Inside Out

Don’t hold your nose: the 400-year-old flush toilet is overdue for an upgrade as hundreds of millions of people go without it

  • More than 2.3 billion people have no access to basic sanitation, leaving 890 million people defecating in open space, according to the WHO
  • That leaves over 500,000 deaths a year among children under five, and US$200 billion in annual health costs from diseases
PUBLISHED : Sunday, 11 November, 2018, 2:06pm
UPDATED : Sunday, 11 November, 2018, 10:18pm

One of the quirkier moments of my 20-year journalistic career was an interview with the world-renowned chairman of one of Hong Kong’s most illustrious hotel groups.

As I was escorted into his huge, luxurious office to a sofa with epic views across Hong Kong’s Victoria Harbour, it was impossible to ignore eight toilets, seat covers up, lined along the wall towards his vast desk. It was obviously impossible to ignore them, so I could not resist asking as he walked up to shake my hand what eight toilet seats were doing decorating his office.

“You have to take toilet seats very seriously,” he responded, unabashed and matter-of-fact: “Our hotel guests spend an average one hour a day in the bathroom, and much of that sitting on the toilet. It’s a very important part of our attention to customer service that they should be as comfortable as possible. I think it is important that I test the choices personally.”

He would have shared common cause with Bill Gates, who has spent US$200 million of his foundation’s money over the past seven years on his “reinvented toilet” project, tackling one of those epic secrets that sit hiding in plain sight: why is it that despite the tremendous environmental inefficiency of the modern flush toilet, the technology at the heart of them has not changed in more than four centuries?

It was this question that drove Gates to walk onto a podium in Beijing last week with a carefully sealed jar of human poop in his hand to open the world’s first Reinvented Toilet Expo, showcasing 20 radically new technologies intended to transform the world’s toilet market – introducing “the most significant advances in sanitation design in nearly 200 years.”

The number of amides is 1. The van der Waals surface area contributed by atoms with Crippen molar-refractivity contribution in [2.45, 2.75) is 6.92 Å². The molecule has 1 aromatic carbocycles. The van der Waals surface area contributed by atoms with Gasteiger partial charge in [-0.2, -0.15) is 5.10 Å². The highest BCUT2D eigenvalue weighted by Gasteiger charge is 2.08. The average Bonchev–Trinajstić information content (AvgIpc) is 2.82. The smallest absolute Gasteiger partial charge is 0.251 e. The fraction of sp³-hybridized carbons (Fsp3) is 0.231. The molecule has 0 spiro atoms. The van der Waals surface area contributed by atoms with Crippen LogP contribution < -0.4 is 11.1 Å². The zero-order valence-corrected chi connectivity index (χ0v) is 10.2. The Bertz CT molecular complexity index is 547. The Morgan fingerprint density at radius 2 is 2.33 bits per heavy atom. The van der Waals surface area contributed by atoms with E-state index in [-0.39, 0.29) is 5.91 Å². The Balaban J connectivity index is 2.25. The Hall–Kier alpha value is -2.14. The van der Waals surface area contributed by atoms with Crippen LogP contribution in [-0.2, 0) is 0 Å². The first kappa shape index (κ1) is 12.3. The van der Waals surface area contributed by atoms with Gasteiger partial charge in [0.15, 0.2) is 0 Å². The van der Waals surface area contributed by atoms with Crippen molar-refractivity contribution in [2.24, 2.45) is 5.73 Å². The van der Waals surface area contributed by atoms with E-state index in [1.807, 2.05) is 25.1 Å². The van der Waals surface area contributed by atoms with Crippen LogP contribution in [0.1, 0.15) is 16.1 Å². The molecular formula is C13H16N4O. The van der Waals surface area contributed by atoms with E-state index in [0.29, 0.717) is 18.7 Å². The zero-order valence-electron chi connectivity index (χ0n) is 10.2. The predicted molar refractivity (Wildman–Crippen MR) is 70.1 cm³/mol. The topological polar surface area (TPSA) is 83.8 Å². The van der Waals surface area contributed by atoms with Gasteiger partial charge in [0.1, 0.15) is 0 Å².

Why now, and why in Beijing? Perhaps because November 19 is the United Nation’s World Toilet Day, and because, according to the organisers of the worldwide Reinventing the Toilet Challenge, “China owns the biggest toilet market in the world”, with a leadership - from Xi Jinping down - that wants to “consider sanitation systems from cradle to grave”. Hold that thought!

While the flushing toilet – called the Ajax - was invented by John Harington in 1596 and installed in his home in Kelston in Somerset, it was Yorkshireman Joseph Bramah who patented the first practical water closet in England in 1778. Most famous of all was plumber Thomas Crapper (also a Yorkshireman), who heavily promoted sanitary plumbing from his bathroom fittings showroom in London, and persuaded Prince Edward (later King Edward VII) to install 30 lavatories with cedarwood seats in his Norfolk country seat, Sandringham House.

Until Harington’s radical invention, most of the world’s (mainly rural) population used the open countryside as their toilet.

Infographics: The colourful history of toilets around the world

In more crowded urban areas, people either used “night soil” chamber pots in their homes, or pit-and-plank arrangements beyond the smelling distance of their homes.

Even today, according to the World Health Organisation, more than 2.3 billion people worldwide have no access to basic sanitation, leaving 890 million people worldwide defecating in places “such as street gutters, behind bushes or in open bodies of water.”